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Will Apple Address Its Global Problem at the iPhone Event?

On Tuesday, Apple aficionados will once again get together in California to witness the iPhone 8's unveiling. The phone will be announced to a mostly American audience by a range of people who work at Apple's US headquarters, with a US price and key features coming to the US first.

OpinionsThat makes sense. The US is Apple's core market, with the largest concentration of people willing to pay top-shelf rates for high-end phones. But in a world of 5 billion mobile connections, a new research report says Apple is still largely boxed into a group of wealthy, Northern Hemisphere countries.

Take a look at the most recent regional market share numbers from Counterpoint Research. Now, admittedly, this is mid-cycle for Apple—many are likely waiting until the new iPhones arrive to make a purchase. But in all the "developing" rather than "developed" parts of the world, Apple isn't even in the top five manufacturers, with a market share under 8 percent. Market share isn't profit share, of course, and it may just be that less than 5 percent of Latin American consumers can afford an Apple phone. But the company is leaving huge swathes of the world on the table.

The "high cost" of Apple phones is overblown. Both the iPhone 6 and the iPhone SE regularly come in under $400 in countries around the world, and they have the price and capabilities of midrange devices.

I think Apple is less compelling overseas than other midrange phone makers such as Huawei and Oppo for two reasons, one of which is fixable. Apple won't budge on the idea of making low-cost phones with large screens; it'll leave that market behind. But Apple's focus on services also does it no favors in countries where those services aren't available (which is part of why it's been hustling to make deals with Chinese service players like ride-sharer Didi Chuxing.)

Take Apple Pay through Messages, for instance, one of the hot new features in iOS 11. That requires making deals with banks, which is always painful. So it'll come to the US first. Siri has slowly gained languages with time. iBooks, Apple Music and Apple's TV and movie store all require complex, country-by-country licensing deals. Apple actually has a web page where it breaks down which of its many services are available in which countries, and some of those lists are pretty short.

And the services are such a key part of Apple's appeal. As I've been using an iPhone for the past few weeks and comparing it to my previous experience with Android, it's clear that without Apple's services, an iPhone is just a phone. While there are still some attractive third-party apps integral to the platform, Siri, Apple Music, Apple Maps, Apple News, and especially iMessage create the sticky, deeply integrated differentiators that cause people to cleave to iOS above all others.

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Apple's competitors generally leave it to third parties to supply the kinds of services Apple integrates. Whether that third party is Google, with its GMS application suite in many countries, or one of the various Chinese Android builds, or mobile operators, there are different players available to offer up their services in nearly every country. Apple also has the third-party options, but the experience on an iPhone is almost always better when a service comes straight from Apple.

I report and analyze mostly for US consumers, but when I'm listening to the Apple event next week, I'll be paying a lot of attention to which of Apple's services work outside of its core markets in the US and western Europe. Those markets will make the difference between an Apple that merely maintains its core fan base, and an Apple that can still expand.

Apple will keep its California dream alive. But maybe next year, it should try something in Sao Paulo or Beijing.

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Does Google’s Duplex violate two-party consent laws?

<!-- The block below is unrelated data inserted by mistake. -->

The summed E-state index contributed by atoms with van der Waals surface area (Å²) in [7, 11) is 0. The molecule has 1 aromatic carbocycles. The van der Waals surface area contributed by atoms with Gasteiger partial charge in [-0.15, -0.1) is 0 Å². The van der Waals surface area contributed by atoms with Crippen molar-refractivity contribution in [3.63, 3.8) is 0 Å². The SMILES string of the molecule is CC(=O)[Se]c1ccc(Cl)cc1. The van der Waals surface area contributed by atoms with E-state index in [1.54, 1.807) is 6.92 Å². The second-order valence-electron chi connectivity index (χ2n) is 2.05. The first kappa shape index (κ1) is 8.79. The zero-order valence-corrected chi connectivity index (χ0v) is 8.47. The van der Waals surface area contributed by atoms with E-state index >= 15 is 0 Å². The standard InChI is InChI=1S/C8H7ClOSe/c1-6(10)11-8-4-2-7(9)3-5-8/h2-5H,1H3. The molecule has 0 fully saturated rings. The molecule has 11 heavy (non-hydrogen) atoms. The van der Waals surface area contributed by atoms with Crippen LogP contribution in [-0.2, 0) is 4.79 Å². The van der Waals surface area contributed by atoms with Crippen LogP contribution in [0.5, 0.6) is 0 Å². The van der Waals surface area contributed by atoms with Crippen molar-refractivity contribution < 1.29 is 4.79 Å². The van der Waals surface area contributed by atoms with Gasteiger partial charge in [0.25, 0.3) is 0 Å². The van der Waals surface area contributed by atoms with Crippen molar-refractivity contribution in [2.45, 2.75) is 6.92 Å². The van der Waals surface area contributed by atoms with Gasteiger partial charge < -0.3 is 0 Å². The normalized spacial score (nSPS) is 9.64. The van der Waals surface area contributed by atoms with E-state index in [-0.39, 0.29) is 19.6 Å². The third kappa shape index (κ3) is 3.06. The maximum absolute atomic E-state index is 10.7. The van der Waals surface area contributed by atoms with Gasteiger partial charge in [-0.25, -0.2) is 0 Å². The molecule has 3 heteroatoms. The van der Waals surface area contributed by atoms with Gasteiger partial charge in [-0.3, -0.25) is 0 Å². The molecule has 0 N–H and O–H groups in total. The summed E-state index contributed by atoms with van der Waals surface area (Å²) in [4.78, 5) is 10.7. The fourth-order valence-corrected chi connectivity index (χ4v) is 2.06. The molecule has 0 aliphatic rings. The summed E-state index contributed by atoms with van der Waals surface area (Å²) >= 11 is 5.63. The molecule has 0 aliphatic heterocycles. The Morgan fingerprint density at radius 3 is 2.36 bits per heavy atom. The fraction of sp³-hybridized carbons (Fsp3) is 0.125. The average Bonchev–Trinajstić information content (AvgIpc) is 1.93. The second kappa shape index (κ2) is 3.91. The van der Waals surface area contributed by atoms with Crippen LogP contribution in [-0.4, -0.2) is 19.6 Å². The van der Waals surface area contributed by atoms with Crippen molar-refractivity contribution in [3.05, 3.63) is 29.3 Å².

Google’s Duplex, which calls businesses on your behalf and imitates a real human, ums and ahs included, has sparked a bit of controversy among privacy advocates. Doesn’t Google recording a person’s voice and sending it to a data center for analysis violate two-party consent law, which requires everyone in a conversation to agree to being recorded? The answer isn’t immediately clear, and Google’s silence isn’t helping. Let’s take California’s law as the example, since that’s the state where Google is based and where it used the system. Penal Code section 632 forbids recording any “confidential communication” (defined more or less as any non-public conversation) without the consent of all parties. (The Reporters Committee for the Freedom of the Press has a good state-by-state guide to these laws.) Google has provided very little in the way of details about how Duplex actually works, so attempting to answer this question involves a certain amount of informed speculation. To begin with I’m going to consider all phone calls as “confidential” for the purposes of the law. What constitutes a reasonable expectation of privacy is far from settled, and some will have it that you there isn’t such an expectation when making an appointment with a salon. But what about a doctor’s office, or if you need to give personal details over the phone? Though some edge cases may qualify as public, it’s simpler and safer (for us and for Google) to treat all phone conversations as confidential. What we know about Google’s Duplex demo so far As a second assumption, it seems clear that, like most Google services, Duplex’s work takes place in a data center somewhere, not locally on your device. So fundamentally there is a requirement in the system that the other party’s audio will be recorded and sent in some form to that data center for processing, at which point a response is formulated and spoken. On its face it sounds bad for Google. There’s no way the system is getting consent from whomever picks up the phone. That would spoil the whole interaction — “This call is being conducted by a Google system using speech recognition and synthesis; your voice will be analyzed at Google data centers. Press 1 or say ‘I consent’ to consent.” I would have hung up after about two words. The whole idea is to mask the fact that it’s an AI system at all, so getting consent that way won’t work. But there’s wiggle room as far as the consent requirement in how the audio is recorded, transmitted and stored. After all, there are systems out there that may have to temporarily store a recording of a person’s voice without their consent — think of a VoIP call that caches audio for a fraction of a second in case of packet loss. There’s even a specific cutout in the law for hearing aids, which if you think about it do in fact do “record” private conversations. Temporary copies produced as part of a legal, beneficial service aren’t the target of this law. This is partly because the law is about preventing eavesdropping and wiretapping, not preventing any recorded representation of conversation whatsoever that isn’t explicitly authorized. Legislative intent is important. “There’s a little legal uncertainty there, in the sense of what degree of permanence is required to constitute eavesdropping,” said Mason Kortz, of Harvard’s Berkman Klein Center for Internet & Society. “The big question is what is being sent to the data center and how is it being retained. If it’s retained in the condition that the original conversation is understandable, that’s a violation.” For instance, Google could conceivably keep a recording of the call, perhaps for AI training purposes, perhaps for quality assurance, perhaps for users’ own records (in case of time slot dispute at the salon, for example). They do retain other data along these lines. But it would be foolish. Google has an army of lawyers and consent would have been one of the first things they tackled in the deployment of Duplex. For the onstage demos it would be simple enough to collect proactive consent from the businesses they were going to contact. But for actual use by consumers the system needs to engineered with the law in mind. What would a functioning but legal Duplex look like? The conversation would likely have to be deconstructed and permanently discarded immediately after intake, the way audio is cached in a device like a hearing aid or a service like digital voice transmission. A closer example of this is Amazon, which might have found itself in violation of COPPA, a law protecting children’s data, whenever a kid asked an Echo to play a Raffi song or do long division. The FTC decided that as long as Amazon and companies in that position immediately turn the data into text and then delete it afterwards, no harm and, therefore, no violation. That’s not an exact analogue to Google’s system, but it is nonetheless instructive. “It may be possible with careful design to extract the features you need without keeping the original, in a way where it’s mathematically impossible to recreate the recording,” Kortz said. If that process is verifiable and there’s no possibility of eavesdropping — no chance any Google employee, law enforcement officer or hacker could get into the system and intercept or collect that data — then potentially Duplex could be deemed benign, transitory recording in the eye of the law. That assumes a lot, though. Frustratingly, Google could clear this up with a sentence or two. It’s suspicious that the company didn’t address this obvious question with even a single phrase, like Sundar Pichai adding during the presentation that “yes, we are compliant with recording consent laws.” Instead of people wondering if, they’d be wondering how. And of course we’d all still be wondering why. We’ve reached out to Google multiple times on various aspects of this story, but for a company with such talkative products, they sure clammed up fast.